My lifelong quest to try new things and adventures has yielded some great memories and stories. However, my latest "new thing"–quinoa—places nominally low on the list. I boiled the little faux caviar beads and ate a small bowl for lunch with cottage cheese and sun-dried tomatoes. I decided that chasing them around for a bite proved to be a mouth marathon that I don't want to compete in again and, well, it's a good thing, because hours later I was covered in hives.
Quinoa! Well, Hell's Bell's, I should have known. I am allergic to several grains—whole wheat, granola, some combos of niacin, malt (no Colt 45s for me). WTH? Anyway, I took two Benadryl and scratched myself most of the morning.
Mid afternoon, I was on my way to CVS to get more Benadryl. I was just cruising along and talking to my daughter on the phone when my throat started closing up. "Gotta let you go sweetie," I said, trying not to alarm her. I needed to save my last few breaths to grunt out "Food Allergy!" at an unwitting CVS employee in the consultation line.
The startled pharmacist replied, "Get to hospital now."
Well, have I ever told you guys that I'm cheaper than dirt? Yup, my throat was closing and my heart pounding—but dayumm, can I save a buck or two here?
I called my doc while driving to ER. Same alert spoken in forced breaths: "Food allergy, hives, throat closing—can I come by and get a shot?"
"Nope, go to hospital or urgent care, might have to trach you for asphyxiation," they tell me.
I pulled into Urgent Care and they ushered me on back pretty quick. A few minutes later, I had a steroid shot in the hip. My throat opened immediately, and that's disturbing in itself. But thank God, I could breathe and I was on the road to recovery. I didn't call to tell Don about the episode until I left. I didn't want to disturb him; he was on the way to a friend's house to pick up a farm table she gave me. But... I did have the text ready for the doc to hit send if I started flopping like a fish in his office.
Next morning, the alarm went off and I jumped off bed... uh oh... no legs. I could barely move but had to give an 8:30 a.m. quote. I figured coffee and an Ibuprofen would have me moving in no time.
I was about halfway to the client's door when my left leg gave totally out. "Improvise Renae," I told myself.
I pulled out the cell phone—faked receiving a call (talk and all) and performed an award-winning, mock acting job of searching for a signal with hand in the air. This gave me a few extra seconds between step dragging across the yard.
When I finished the bid, I called Urgent Care. "Hey, I had a shot yesterday and today I can't walk." They called in a pain killer that sounded romantic to my pharmacy. I'm into alternative medicine, no scripts for me unless absolutely necessary—but he told me I will be able to move again and then I can get to my regular physician.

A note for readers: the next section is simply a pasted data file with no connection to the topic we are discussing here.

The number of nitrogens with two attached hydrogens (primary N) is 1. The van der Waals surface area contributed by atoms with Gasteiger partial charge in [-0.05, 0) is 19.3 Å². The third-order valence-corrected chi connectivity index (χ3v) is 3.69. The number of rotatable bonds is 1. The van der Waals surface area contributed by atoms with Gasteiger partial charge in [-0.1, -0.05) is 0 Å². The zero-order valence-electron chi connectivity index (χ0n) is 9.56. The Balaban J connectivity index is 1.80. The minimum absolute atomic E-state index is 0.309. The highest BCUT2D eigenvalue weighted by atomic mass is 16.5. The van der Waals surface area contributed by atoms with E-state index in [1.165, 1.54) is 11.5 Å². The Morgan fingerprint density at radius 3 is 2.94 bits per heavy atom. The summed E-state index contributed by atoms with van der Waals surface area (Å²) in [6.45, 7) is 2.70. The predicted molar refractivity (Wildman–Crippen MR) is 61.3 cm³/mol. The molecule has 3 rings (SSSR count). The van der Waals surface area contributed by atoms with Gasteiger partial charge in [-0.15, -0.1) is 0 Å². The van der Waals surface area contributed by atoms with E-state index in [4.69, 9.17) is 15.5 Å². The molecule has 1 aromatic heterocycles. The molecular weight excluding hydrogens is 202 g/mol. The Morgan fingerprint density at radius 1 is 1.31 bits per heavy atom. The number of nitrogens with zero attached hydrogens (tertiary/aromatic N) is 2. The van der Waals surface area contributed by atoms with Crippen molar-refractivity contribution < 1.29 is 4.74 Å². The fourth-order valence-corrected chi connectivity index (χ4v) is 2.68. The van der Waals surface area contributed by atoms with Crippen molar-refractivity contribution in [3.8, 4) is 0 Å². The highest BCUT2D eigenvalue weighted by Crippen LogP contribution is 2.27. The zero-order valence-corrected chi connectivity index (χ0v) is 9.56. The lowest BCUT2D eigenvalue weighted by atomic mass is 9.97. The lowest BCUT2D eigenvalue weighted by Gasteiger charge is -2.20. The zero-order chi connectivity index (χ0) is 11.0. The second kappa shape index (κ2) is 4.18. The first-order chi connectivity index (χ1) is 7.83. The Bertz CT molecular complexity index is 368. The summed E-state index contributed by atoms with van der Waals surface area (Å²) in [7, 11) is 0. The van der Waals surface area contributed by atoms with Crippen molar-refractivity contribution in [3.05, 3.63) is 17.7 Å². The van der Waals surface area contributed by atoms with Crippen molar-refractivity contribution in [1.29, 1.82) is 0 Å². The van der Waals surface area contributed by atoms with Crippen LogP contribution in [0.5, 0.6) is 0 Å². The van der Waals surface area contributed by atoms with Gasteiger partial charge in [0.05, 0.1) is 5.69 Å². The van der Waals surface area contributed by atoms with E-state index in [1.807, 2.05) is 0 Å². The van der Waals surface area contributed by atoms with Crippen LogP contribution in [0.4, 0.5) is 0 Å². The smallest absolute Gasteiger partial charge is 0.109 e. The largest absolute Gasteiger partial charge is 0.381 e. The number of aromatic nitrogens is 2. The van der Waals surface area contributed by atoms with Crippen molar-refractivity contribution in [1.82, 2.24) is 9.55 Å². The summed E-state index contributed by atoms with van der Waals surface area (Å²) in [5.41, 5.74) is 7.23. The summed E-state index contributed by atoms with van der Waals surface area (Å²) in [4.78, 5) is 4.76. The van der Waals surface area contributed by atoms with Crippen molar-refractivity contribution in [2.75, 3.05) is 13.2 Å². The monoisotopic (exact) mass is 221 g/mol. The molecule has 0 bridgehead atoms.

The 20 steps to the front door of drug store/grocery store was an obstacle/endurance course that required zig-zag jaunts to objects for stability and rest (i.e. garbage cans, bike racks and vehicle rear veiw mirrors). My version of a slow-mo Harlem shuffle.
I got to the entrance and there was this motorized contraption with a basket basking in the sunlight of the foyer. I waited for customers to file by while I tried to read the operating instructions on its panel. I gingerly touched the levers. Oh hell, first time for everything. I climbed aboard.
I cruised through the store in the handicap cart avoiding free standing displays, bananas, and pyramidial mounds of oranges and apples. I kept my head down and my eyes averted.
Everyone was looking at me. Why am I getting so much attention? I wondered.
Then it dawned on me that I am half the age of most people that drive carts. And then it dawned on me that I can't say that anymore because they would have to be a centenarian to be twice my age now.
"What happened to you?" pharmacy assistant asked.
"Who knows...allergy one day... can't walk the next," I replied.
"Where'd you get the shot?" she asked.
"In the hip." I answered.
"Did they rub it out?" she asked.
"Nope" I replied.
The busy pharmacist came over and handed me a printout of high-dose prednisone side effects.
Naturally under "rare," one of the side effects is steroid-Induced osteoporosis. It could be worse: another side effect was avascular necrosis (aka bone death). When I got back into the handicap cart, I bumped the reverse handle.... again. I red-faced beeped myself backwards and to the closest register.
The manager (my age) comes to my aid. "Can I help you out with these ma'am?" he asked nicely.
"No thank you..SIR..." I replied, admittedly a bit catty.
"No, I insist," he continued.
"Okay... let's make a deal. You can help me if YOU drive the cart back in," I told him.
He laughed and agreed. We had a nice little talk in the period of time that the .003 mph handicap cart moved to the car. True to his word, he commandeered the cart when I threw my bags into the seat.
I smiled as the handicap cart disappeared into the automatic doors.
An unexpected emotion surged through me, I put my head on the wheel of the car, and shed a few tears of humbleness. Pride is really not an admirable trait. We rob others of the joy that they receive by helping us.
I love to help others but the tide turned that day and I was on the receiving end. I hid the happy sounding painkillers under the seat of my car, put the car in reverse, and started backing out.
I had a momentary start as I recalled the back-up beeper alarm on the handicap cart. Aww hell Rome wasn't built in a day.